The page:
Individuals can assess their personal risk that someone would conduct an attack on their person using these vulnerabilities to personally harm them by inducing hypoglycemia through an insulin overdose; most people would rate this risk of a personal attack as very low. What would be harder for an individual to assess is the risk of someone using this set of vulnerabilities to conduct an attack on Animas or Johnson and Johnson. Even a small number of publicized attacks on individual OneTouch Ping system owners could have a very serious financial impact on Johnson and Johnson in both liability costs and negative publicity costs. Individual device owners would probably have a difficult time assessing that risk to the operation of their insulin pumps. What is sad is that I suspect that Johnson and Johnson have not really evaluated the possibility of that sort of a corporate attack since their advisory letter sounds as if it had been written by the sales department, not the legal department.

ICS-CERT Updates 2 Siemens Advisories and Publishes 2 New Advisories

The DHS ICS-CERT recently updated two control system security advisories for products from Siemens (the two I briefly discussed last week). Yesterday they also published two new control system security advisories for products from Indas and Beckhoff.

Siemens SIMATIC Update

This update adds new information for an advisory originally published in July and then updated in August. It provides updated affected version information for SIMATIC WinCC v7.0 SP3 and SIMATICS PCS 7 v8.0. It also provides update links for SIMATIC WinCC v7.0 and SIMATICS PCS 7 v7.2 and v8.0.

Siemens glibc Update

This update adds new information for an advisory that was reported in April and updated once in June and then again in July. It provides updated affected version information for SCALANCE M-800/S615. It also provides a link for a patche for those affected SCALANCE M-800/S615 products.

INDAS Advisory

This advisory describes a path traversal vulnerability in the INDAS Web SCADA application. The vulnerability was reported by Ehab Hussein of IOActive. INDAS has produced a new version of the software to mitigate the vulnerability, but there is no indication that Hussein has been provided an opportunity to verify the efficacy of the fix.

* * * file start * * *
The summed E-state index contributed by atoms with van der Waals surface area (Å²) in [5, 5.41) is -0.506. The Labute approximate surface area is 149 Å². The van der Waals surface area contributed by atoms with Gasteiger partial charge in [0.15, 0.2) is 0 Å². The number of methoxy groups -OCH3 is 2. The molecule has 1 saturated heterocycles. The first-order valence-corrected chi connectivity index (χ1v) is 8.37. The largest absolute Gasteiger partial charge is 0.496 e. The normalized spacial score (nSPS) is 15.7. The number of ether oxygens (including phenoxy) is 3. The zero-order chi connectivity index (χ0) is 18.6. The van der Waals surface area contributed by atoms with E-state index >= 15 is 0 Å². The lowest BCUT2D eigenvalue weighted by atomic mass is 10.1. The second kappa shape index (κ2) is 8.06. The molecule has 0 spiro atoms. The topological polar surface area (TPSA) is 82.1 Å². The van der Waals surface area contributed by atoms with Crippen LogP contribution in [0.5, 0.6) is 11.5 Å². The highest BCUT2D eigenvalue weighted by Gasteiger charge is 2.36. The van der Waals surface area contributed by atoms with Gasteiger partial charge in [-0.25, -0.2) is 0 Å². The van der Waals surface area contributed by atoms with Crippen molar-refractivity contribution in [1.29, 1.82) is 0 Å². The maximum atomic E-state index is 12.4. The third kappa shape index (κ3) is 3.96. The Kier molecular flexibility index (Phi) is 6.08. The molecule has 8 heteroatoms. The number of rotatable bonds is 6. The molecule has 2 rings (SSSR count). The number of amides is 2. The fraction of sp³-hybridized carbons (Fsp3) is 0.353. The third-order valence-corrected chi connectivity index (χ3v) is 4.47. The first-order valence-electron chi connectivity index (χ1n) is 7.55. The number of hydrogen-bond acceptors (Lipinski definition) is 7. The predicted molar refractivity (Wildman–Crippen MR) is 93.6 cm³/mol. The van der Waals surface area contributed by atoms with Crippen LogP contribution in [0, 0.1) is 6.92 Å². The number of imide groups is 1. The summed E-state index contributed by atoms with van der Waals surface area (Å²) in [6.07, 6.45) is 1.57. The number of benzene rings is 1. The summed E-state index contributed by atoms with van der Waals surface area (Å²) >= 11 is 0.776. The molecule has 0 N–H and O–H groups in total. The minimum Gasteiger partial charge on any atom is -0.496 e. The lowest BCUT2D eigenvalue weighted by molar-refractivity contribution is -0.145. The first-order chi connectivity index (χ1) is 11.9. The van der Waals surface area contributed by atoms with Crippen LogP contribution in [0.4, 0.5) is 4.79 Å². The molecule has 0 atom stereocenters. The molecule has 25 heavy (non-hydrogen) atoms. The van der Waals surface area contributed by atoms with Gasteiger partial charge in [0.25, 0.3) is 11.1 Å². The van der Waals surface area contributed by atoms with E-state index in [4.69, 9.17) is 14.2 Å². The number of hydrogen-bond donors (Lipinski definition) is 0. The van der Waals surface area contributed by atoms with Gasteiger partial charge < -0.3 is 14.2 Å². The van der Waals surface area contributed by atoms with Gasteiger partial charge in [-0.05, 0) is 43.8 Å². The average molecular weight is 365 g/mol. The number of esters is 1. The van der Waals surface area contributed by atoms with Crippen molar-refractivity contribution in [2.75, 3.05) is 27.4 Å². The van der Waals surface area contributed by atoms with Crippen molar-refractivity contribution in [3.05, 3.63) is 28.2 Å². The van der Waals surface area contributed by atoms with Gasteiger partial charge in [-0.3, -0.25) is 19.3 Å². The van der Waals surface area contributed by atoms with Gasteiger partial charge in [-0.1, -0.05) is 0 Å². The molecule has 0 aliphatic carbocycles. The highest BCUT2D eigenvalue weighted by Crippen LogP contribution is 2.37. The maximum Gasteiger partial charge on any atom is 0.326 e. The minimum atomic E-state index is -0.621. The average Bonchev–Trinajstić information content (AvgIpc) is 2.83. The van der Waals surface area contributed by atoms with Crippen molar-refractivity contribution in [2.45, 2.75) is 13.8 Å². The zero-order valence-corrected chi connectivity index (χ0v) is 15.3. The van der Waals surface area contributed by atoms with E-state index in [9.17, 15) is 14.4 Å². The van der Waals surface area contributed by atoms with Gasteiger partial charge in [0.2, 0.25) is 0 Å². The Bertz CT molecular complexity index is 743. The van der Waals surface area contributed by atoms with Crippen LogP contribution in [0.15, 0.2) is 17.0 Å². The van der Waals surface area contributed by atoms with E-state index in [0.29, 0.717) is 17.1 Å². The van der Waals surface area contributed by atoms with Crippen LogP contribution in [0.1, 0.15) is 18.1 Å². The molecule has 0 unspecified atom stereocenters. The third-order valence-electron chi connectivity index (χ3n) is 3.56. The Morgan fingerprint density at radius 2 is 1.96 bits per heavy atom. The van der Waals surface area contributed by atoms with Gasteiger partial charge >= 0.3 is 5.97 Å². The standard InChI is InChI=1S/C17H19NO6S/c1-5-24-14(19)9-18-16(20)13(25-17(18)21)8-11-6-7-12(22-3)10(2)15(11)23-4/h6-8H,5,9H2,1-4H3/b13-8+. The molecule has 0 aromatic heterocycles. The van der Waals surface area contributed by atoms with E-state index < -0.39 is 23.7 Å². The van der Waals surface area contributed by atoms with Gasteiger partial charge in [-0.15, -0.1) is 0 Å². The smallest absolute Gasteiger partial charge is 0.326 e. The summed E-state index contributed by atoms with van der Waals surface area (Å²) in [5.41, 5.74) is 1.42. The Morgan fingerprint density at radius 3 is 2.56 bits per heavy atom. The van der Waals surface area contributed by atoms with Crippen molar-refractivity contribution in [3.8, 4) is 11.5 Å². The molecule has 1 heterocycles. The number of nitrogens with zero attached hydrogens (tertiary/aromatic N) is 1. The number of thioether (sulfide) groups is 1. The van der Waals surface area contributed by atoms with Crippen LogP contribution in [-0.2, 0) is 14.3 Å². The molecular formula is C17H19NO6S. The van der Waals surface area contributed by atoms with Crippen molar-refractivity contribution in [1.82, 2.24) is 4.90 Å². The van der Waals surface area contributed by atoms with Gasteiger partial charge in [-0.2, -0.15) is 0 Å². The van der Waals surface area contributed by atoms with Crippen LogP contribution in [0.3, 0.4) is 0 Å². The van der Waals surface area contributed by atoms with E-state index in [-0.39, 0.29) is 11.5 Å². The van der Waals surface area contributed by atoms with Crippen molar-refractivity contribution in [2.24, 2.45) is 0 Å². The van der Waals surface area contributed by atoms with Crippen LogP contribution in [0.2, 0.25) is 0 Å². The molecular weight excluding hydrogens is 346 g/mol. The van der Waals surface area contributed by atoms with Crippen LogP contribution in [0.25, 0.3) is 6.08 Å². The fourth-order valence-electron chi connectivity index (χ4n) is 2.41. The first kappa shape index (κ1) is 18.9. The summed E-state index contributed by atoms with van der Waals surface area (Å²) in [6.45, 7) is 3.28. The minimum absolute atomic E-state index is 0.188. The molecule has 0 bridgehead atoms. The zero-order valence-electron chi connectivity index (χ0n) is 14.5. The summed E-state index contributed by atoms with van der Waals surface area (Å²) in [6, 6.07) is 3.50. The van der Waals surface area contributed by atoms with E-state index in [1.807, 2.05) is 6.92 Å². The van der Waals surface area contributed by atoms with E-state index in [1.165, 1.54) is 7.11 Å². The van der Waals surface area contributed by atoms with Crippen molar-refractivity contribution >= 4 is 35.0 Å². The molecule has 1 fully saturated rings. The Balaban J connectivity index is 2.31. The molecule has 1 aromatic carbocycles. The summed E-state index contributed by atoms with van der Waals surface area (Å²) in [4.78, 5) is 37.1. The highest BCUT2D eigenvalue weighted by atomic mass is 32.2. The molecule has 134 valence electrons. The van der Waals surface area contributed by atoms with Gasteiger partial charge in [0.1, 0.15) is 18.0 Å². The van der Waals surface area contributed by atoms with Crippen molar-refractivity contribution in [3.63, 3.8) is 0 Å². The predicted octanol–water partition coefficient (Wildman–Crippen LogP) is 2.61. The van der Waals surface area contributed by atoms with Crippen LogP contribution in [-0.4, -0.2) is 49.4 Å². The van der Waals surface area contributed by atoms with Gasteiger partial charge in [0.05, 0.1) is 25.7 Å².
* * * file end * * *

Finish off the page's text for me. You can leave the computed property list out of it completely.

ICS-CERT reports that a relatively unskilled attacker could remotely exploit this vulnerability to download arbitrary files from the target system.

Beckhoff Advisory

This advisory describes two vulnerabilities in the Beckhoff Embedded PC Images and TwinCAT Components. The vulnerabilities were publicly reported in February of 2015 at the 1st International Conference on Information Systems Security and Privacy by Marko Schuba from FH Aachen University of Applied Sciences (there may be an earlier report). In 2014 Beckhoff produced a new version of the software and published three security advisories (here, here, and here) to mitigate the vulnerabilities, but there is no indication that Schuba has been provided an opportunity to verify the efficacy of the fixes.

The vulnerabilities described in the advisory are:

• Improper restriction of excessive authentication attempts - CVE-2014-5414; and
• Exposed dangerous method of function - CVE-2014-5415

ICS-CERT reports that a relatively unskilled attacker could remotely exploit these vulnerabilities to gain unauthorized access to systems or read and manipulate transmitted information, especially passwords. Interestingly ICS-CERT does not apparently consider the formal academic paper on these vulnerabilities to be a public exploit that “specifically target these vulnerabilities”.

Tuesday, October 4, 2016

ISCD Publishes Ammonium Nitrate FAQ

Today the DHS Infrastructure Security Compliance Division (ISCD) published a new frequently asked question (FAQ) on the CFATS Knowledge Center web site. FAQ #1773 addresses the confusion about the way solid ammonium nitrate is described in the DHS chemical of interest (COI) list.

The COI lists solid ammonium nitrate as “Ammonium nitrate, solid [nitrogen concentration of 23% nitrogen or greater]”. The phrase ‘nitrogen concentration of 23% nitrogen or greater’ has caused some confusion since nitrogen is 22% of the number of atoms in an ammonium nitrate molecule or 32.6 wt% of the ammonium nitrate molecule.